Scarritt Building’s opulence personified

PC-scarritt building.jpg

Built in 1907 by the Scarritt Estate Company (formed in 1903 by the children of the prominent early-day Kansas Citian, Nathan Scarritt, who migrated to Western Missouri in 1848 as teacher and preacher), the Scarritt Building cost $750,000 and was Kansas City’s second “skyscraper.”

The R.A. Long building was first, and the National Bank of Commerce, now Commerce Bank, was Kansas City’s third. For many years these buildings dominated the downtown skyline as Kansas City’s tallest structures. The three entrances to the Scarritt Building were on Grand Avenue, Ninth Street and on Walnut through a four-story arcade adjoining the building on the west. The building was designed by the Kansas City architectural firm of Root & Siemens, which also designed the George Peck Dry Goods Company building, the Westport M.E. Church and the Country Club Christian Church.

One notable residence designed by Root & Siemens is the stone mission home of J.P. Townley located at 3400 Gladstone Blvd.

For many years the Scarritt Building housed the offices of the Kansas City Gas Company. During the mid 1980s, the building underwent an extensive restoration project totaling more than $14 million. The building stands today as a testament to one of
Kansas City’s first families.

Comments are closed.

  • Kansas City’s first fire fighters honored

    13 hours ago

    Northeast News In March 1867, the Missouri Legislature granted permission to allow Kansas City to organize an official fire department.
    In August of that same year an engine company was formed

    Historic postcard offers glimpse of beautiful Penn Valley Park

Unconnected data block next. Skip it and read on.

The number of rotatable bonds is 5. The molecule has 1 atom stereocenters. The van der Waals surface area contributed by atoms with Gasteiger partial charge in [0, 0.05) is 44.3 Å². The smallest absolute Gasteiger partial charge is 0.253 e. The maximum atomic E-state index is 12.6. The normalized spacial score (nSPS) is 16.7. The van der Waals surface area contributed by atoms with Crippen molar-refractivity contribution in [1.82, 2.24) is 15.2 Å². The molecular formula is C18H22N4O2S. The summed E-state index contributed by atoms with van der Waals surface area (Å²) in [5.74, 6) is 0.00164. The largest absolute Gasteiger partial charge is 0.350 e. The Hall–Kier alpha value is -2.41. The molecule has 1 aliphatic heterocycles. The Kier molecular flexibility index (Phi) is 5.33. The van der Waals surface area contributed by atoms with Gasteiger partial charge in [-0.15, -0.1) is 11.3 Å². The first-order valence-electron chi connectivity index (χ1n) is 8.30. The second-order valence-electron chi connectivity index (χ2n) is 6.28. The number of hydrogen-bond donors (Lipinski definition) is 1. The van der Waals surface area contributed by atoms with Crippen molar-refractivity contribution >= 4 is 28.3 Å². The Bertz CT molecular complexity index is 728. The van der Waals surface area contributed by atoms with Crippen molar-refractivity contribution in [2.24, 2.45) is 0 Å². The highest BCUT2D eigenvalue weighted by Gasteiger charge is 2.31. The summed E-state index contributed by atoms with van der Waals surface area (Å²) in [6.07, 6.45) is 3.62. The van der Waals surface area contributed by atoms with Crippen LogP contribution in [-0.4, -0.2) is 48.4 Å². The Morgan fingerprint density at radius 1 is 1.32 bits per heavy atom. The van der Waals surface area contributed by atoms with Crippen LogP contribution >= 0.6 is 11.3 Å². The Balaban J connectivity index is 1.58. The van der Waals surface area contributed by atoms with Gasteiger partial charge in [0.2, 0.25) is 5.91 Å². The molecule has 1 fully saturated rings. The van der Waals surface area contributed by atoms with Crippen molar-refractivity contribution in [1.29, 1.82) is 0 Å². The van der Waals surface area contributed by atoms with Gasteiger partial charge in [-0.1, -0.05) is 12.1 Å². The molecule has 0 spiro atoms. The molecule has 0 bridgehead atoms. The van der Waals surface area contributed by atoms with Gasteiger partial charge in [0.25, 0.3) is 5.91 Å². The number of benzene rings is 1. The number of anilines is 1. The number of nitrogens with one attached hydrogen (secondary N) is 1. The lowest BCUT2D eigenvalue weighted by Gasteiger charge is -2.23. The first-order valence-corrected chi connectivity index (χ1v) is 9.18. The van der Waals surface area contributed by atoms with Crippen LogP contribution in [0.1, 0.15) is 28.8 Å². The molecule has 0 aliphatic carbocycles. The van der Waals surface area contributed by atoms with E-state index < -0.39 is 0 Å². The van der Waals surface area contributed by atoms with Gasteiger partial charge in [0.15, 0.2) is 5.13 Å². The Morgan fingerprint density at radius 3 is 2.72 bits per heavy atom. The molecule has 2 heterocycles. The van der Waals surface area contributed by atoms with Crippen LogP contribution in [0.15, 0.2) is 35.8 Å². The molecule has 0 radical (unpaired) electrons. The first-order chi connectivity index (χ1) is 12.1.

September 29th, 2015

    Northeast News The three-acre lake shown on the front of this black and white postcard was once part of an area of ramshackle shanties called Vinegar Hill and bordered OK

    School’s important part of Church’s history

    September 22nd, 2015

    Northeast News Established in 1890 as a school for girls, the Scarritt Bible and Training Institute was located at Harris (now Norledge) and Askew Avenues in Historic Northeast Kansas City.

    Even the postmark carries its own history

    September 15th, 2015

    Northeast News The Fred Harvey Company, around 1912, published this pastoral scene showing a roadway in Swope Park.

    Racing in Smithville

    September 9th, 2015

    Northeast News The Kansas City-Smithville Race Track grandstands and the first turn are pictured on this postcard published by the Auburn Greeting Card Company in the 1920s.

  • Labor Day holiday weekend honors workers both past and present

    September 1st, 2015

    Northeast News With the Labor Day holiday on Monday, we pay homage to the greatest workforce on the face of the earth with this Real Photo Postcard published in 1910.

    Central served those seeking education

    August 25th, 2015

    Northeast News Published by the Elite Postcard Company, this color postcard shows Central High School that once stood at the corner of 11th and Locust Streets downtown.
    Originally opened in September

    The Chester steams through MO history

    August 18th, 2015

    Northeast News This Fred Harvey postcard shows a scene near the Municipal Wharf at First and Main Streets.

    Power and light building: An Art Deco icon

    August 11th, 2015

    Northeast News The Kansas City Power and Light building is arguably one of the finest examples of Art-Deco architecture in the country, rivaled only by the Chrysler Building in New

    Thacher Elementary now rubble & memories

    August 4th, 2015

    Northeast News Louin Kennedy Thacher was born in Hornellsville, New York, and immigrated to the Kansas City area in the mid 1850s to take advantage of the huge land boom.

  • Local Weather